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10 things you need to know today: April 13, 2013
Kerry visits China, 50,000 refugees flee Darfur, and more in our roundup of the stories that are making news and driving opinion
Secretary of State John Kerry shakes hands with South Korean Foreign minister Yun Byung-Se on April 12.
Secretary of State John Kerry shakes hands with South Korean Foreign minister Yun Byung-Se on April 12. Chung Sung-Jun/Getty Images

1. KERRY VISITS CHINA TO HELP EASE NORTH KOREA TENSION
Secretary of State John Kerry arrives in China today, after visiting Seoul for four days of talks in which he warned North Korea not to launch a missile. If the hermit kingdom does strike, Kerry said, Kim Jong Un risks retaliation by the United States. Kerry's visit to China is seen as a crucial step in taming North Korea's recent bluster, and might even get North Korea back to the bargaining table. "China has an enormous ability to help make a difference here," Kerry said Friday. And this from Kerry today: "This is a critical moment... Two great powers, China and the United States, can work effectively to solve problems." [New York TimesWashington Post, NBC News]

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2. 50,000 SUDANESE FLEE TO CHAD BECAUSE OF VIOLENCE IN DARFUR
U.N. officials say that 50,000 refugees have flooded into Chad over the last week because of increased sectarian violence in the Darfur region of Sudan. Violence has plagued the region continually since 2003, when non-Arab rebels rose up against the Arab government. The last two months have been especially brutal, causing 74,000 people to flee. Witnesses say the fighting has razed entire villages. [Reuters]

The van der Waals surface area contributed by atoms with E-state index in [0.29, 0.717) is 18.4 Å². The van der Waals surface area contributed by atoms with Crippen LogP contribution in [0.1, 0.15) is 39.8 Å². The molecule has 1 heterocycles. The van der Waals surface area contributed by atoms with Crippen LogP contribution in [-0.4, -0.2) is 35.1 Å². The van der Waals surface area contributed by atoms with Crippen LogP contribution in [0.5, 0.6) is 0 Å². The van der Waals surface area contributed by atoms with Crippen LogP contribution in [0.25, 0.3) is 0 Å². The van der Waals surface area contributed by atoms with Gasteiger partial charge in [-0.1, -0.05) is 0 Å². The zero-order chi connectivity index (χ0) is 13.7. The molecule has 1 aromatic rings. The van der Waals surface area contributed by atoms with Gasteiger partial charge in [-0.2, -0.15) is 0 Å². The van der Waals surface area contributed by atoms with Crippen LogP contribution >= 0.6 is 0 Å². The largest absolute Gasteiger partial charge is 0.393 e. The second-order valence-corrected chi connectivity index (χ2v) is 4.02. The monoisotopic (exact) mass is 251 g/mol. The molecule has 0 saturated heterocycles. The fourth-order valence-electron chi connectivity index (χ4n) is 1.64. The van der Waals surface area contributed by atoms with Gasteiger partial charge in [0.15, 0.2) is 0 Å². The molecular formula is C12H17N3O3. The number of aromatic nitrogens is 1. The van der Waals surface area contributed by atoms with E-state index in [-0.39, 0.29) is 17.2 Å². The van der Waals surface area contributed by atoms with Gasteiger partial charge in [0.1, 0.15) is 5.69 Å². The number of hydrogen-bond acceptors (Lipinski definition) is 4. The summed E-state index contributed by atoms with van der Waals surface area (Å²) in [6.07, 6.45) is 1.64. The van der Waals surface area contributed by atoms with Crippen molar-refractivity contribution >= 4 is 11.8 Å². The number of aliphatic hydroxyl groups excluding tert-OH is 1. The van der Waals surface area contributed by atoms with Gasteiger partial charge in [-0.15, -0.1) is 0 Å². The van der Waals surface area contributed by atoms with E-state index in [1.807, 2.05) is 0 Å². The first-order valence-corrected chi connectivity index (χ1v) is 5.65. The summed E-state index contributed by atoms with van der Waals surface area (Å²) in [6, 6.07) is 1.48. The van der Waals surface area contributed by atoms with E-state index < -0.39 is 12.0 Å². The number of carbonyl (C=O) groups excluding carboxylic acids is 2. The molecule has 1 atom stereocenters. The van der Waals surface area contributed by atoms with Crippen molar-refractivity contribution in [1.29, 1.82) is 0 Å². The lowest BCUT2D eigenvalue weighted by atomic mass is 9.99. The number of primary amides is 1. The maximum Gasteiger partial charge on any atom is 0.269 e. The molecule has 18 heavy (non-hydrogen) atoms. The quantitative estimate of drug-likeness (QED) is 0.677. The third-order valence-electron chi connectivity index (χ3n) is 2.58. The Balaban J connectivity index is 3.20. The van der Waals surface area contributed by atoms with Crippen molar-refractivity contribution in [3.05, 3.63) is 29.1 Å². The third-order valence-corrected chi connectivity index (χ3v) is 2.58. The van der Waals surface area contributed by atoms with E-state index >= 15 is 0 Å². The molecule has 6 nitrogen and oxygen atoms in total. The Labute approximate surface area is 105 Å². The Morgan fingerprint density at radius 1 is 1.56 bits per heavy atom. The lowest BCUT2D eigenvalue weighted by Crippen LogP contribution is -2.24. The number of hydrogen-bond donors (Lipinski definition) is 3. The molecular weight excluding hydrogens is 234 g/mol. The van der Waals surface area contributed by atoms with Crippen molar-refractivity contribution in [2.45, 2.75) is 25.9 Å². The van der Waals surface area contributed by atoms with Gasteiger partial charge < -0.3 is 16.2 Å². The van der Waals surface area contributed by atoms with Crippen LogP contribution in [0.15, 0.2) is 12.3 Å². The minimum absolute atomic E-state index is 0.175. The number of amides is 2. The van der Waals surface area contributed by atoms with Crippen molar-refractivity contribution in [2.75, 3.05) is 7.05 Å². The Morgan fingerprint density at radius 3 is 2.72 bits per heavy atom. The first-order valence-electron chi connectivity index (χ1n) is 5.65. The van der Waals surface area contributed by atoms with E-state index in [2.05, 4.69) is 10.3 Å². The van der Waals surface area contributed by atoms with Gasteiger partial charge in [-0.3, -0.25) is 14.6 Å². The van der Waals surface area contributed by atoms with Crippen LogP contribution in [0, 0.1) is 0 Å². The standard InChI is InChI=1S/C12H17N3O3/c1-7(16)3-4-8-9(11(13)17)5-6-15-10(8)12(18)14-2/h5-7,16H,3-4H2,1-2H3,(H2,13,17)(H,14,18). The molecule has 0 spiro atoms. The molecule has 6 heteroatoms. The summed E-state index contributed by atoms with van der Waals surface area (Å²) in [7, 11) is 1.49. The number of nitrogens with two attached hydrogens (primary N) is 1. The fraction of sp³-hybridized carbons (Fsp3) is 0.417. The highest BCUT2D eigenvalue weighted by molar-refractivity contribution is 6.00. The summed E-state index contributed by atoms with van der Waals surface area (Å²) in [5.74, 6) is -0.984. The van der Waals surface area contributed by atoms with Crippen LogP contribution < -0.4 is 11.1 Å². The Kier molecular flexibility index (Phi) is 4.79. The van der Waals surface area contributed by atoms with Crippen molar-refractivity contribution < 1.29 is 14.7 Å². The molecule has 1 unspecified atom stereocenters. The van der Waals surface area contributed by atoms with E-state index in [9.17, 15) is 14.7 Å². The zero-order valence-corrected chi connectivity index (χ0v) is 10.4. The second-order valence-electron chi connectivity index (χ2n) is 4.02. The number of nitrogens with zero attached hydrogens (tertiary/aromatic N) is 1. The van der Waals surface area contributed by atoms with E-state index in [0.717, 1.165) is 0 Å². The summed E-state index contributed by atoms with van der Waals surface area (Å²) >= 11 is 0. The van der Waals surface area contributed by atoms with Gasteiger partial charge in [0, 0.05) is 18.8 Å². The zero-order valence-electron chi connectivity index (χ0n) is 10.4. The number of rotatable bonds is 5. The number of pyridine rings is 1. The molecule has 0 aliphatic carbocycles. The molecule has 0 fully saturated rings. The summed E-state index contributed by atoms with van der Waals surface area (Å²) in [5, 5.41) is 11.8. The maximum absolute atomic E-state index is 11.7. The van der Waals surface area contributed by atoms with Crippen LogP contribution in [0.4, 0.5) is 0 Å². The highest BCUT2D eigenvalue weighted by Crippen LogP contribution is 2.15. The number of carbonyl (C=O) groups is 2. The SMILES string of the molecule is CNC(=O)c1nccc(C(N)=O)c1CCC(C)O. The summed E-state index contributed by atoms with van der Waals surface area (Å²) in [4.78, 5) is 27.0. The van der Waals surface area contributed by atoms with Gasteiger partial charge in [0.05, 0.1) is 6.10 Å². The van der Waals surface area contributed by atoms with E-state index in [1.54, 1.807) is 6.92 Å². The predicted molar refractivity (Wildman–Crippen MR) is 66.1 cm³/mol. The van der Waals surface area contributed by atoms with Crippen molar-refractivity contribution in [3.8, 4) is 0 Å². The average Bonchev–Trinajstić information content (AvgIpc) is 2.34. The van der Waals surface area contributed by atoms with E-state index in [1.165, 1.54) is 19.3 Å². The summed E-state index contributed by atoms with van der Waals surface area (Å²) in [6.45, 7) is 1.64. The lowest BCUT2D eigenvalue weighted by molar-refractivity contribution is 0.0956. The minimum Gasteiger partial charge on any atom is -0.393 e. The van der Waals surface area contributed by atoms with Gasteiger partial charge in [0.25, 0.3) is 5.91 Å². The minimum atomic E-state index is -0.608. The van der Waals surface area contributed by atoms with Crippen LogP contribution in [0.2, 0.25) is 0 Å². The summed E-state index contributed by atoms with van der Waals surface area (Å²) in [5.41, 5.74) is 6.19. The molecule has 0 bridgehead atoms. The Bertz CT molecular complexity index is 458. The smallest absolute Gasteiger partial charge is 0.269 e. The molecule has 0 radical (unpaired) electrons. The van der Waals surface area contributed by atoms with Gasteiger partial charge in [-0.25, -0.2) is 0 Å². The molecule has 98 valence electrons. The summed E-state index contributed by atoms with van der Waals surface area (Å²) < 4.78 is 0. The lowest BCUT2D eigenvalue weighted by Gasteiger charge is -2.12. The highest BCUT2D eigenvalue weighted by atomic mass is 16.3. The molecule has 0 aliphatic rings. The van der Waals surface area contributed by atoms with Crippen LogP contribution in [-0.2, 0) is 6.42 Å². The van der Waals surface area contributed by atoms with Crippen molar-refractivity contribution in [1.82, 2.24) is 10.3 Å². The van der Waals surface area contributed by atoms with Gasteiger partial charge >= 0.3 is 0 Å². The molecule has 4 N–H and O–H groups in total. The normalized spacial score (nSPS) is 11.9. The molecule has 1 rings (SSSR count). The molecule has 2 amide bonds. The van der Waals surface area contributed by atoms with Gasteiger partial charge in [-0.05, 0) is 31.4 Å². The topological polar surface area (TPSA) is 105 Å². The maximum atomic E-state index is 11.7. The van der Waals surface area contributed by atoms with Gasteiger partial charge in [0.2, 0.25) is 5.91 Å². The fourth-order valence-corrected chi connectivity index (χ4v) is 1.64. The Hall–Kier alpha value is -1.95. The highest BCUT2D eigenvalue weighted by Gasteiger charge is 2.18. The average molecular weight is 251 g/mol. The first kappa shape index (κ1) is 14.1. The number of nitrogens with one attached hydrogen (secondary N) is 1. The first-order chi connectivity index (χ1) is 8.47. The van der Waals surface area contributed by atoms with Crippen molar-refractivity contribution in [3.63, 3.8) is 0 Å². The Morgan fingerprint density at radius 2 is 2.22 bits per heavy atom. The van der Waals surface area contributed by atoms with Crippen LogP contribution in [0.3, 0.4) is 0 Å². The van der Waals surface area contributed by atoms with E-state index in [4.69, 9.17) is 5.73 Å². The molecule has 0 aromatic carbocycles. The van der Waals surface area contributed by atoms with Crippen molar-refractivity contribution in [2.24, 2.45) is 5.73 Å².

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3. PRESIDENT OBAMA PAYS $112K IN FEDERAL TAXES
The White House released documents showing that President Obama and Michelle Obama paid $112,000 in federal taxes on reported income of $608,611 in 2012. Obama supplemented his federal salary with $258,772 in book royalties. The first family had a better year in 2011, when they pulled in a total of $789,674. The Obamas donated $150,034 to 33 charities, including a $117,130 donation to the Fisher House Foundation, which provides treatment and low-cost housing to veterans and military families. [The Hill]
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4. WASHINGTON ANGERS MOSCOW BY NAMING 18 HUMAN RIGHTS ABUSERS
The White House released a list of 18 Russians who are now banned from the United States and subject to financial sanctions, causing Moscow to retaliate by banning adoption of Russian children by U.S. parents. The move comes after Congress passed a bill requiring the U.S. government to punish Russians implicated in organized crime in response to the death of whistleblower Sergei Magnitsky, who was beaten and denied medical treatment in a Russian prison. [The Guardian, Bloomberg]

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5. TALIBAN ATTACKS ELITE AFGHAN ARMY UNIT